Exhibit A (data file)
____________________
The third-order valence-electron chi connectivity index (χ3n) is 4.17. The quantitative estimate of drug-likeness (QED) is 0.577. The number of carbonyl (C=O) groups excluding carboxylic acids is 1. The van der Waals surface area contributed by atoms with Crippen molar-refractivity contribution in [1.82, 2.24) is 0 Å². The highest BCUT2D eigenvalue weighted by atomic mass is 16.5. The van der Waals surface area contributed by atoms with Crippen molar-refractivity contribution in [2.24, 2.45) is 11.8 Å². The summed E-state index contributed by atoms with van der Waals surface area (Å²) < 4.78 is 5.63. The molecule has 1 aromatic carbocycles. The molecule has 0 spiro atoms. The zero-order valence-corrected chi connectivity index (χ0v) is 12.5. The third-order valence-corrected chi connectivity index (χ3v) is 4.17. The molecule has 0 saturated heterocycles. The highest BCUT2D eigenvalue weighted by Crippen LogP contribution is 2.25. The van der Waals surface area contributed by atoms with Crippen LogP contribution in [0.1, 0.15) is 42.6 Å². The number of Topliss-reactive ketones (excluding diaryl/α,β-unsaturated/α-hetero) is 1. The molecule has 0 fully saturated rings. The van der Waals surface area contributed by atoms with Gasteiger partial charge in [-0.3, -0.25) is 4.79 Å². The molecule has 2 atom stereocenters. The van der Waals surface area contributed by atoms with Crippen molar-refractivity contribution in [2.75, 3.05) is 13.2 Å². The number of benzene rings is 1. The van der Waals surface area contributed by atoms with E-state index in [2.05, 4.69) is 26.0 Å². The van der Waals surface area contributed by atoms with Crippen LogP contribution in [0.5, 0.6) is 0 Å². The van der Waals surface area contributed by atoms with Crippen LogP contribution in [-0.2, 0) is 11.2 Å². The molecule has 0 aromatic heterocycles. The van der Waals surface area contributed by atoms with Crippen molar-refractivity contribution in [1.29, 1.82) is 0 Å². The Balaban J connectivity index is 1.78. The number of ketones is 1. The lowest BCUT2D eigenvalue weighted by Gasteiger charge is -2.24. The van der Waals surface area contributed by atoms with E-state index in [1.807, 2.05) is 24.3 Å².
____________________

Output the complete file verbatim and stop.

The third-order valence-electron chi connectivity index (χ3n) is 4.17. The quantitative estimate of drug-likeness (QED) is 0.577. The number of carbonyl (C=O) groups excluding carboxylic acids is 1. The van der Waals surface area contributed by atoms with Crippen molar-refractivity contribution in [1.82, 2.24) is 0 Å². The highest BCUT2D eigenvalue weighted by atomic mass is 16.5. The van der Waals surface area contributed by atoms with Crippen molar-refractivity contribution in [2.24, 2.45) is 11.8 Å². The summed E-state index contributed by atoms with van der Waals surface area (Å²) < 4.78 is 5.63. The molecule has 1 aromatic carbocycles. The molecule has 0 spiro atoms. The zero-order valence-corrected chi connectivity index (χ0v) is 12.5. The third-order valence-corrected chi connectivity index (χ3v) is 4.17. The molecule has 0 saturated heterocycles. The highest BCUT2D eigenvalue weighted by Crippen LogP contribution is 2.25. The van der Waals surface area contributed by atoms with Crippen LogP contribution in [0.1, 0.15) is 42.6 Å². The number of Topliss-reactive ketones (excluding diaryl/α,β-unsaturated/α-hetero) is 1. The molecule has 0 fully saturated rings. The van der Waals surface area contributed by atoms with Gasteiger partial charge in [-0.3, -0.25) is 4.79 Å². The molecule has 2 atom stereocenters. The van der Waals surface area contributed by atoms with Crippen molar-refractivity contribution in [2.75, 3.05) is 13.2 Å². The number of benzene rings is 1. The van der Waals surface area contributed by atoms with E-state index in [2.05, 4.69) is 26.0 Å². The van der Waals surface area contributed by atoms with Crippen LogP contribution in [0.5, 0.6) is 0 Å². The van der Waals surface area contributed by atoms with Crippen LogP contribution in [-0.2, 0) is 11.2 Å². The molecule has 0 aromatic heterocycles. The van der Waals surface area contributed by atoms with Crippen molar-refractivity contribution in [1.29, 1.82) is 0 Å². The Balaban J connectivity index is 1.78. The number of ketones is 1. The lowest BCUT2D eigenvalue weighted by Gasteiger charge is -2.24. The van der Waals surface area contributed by atoms with E-state index in [1.807, 2.05) is 24.3 Å².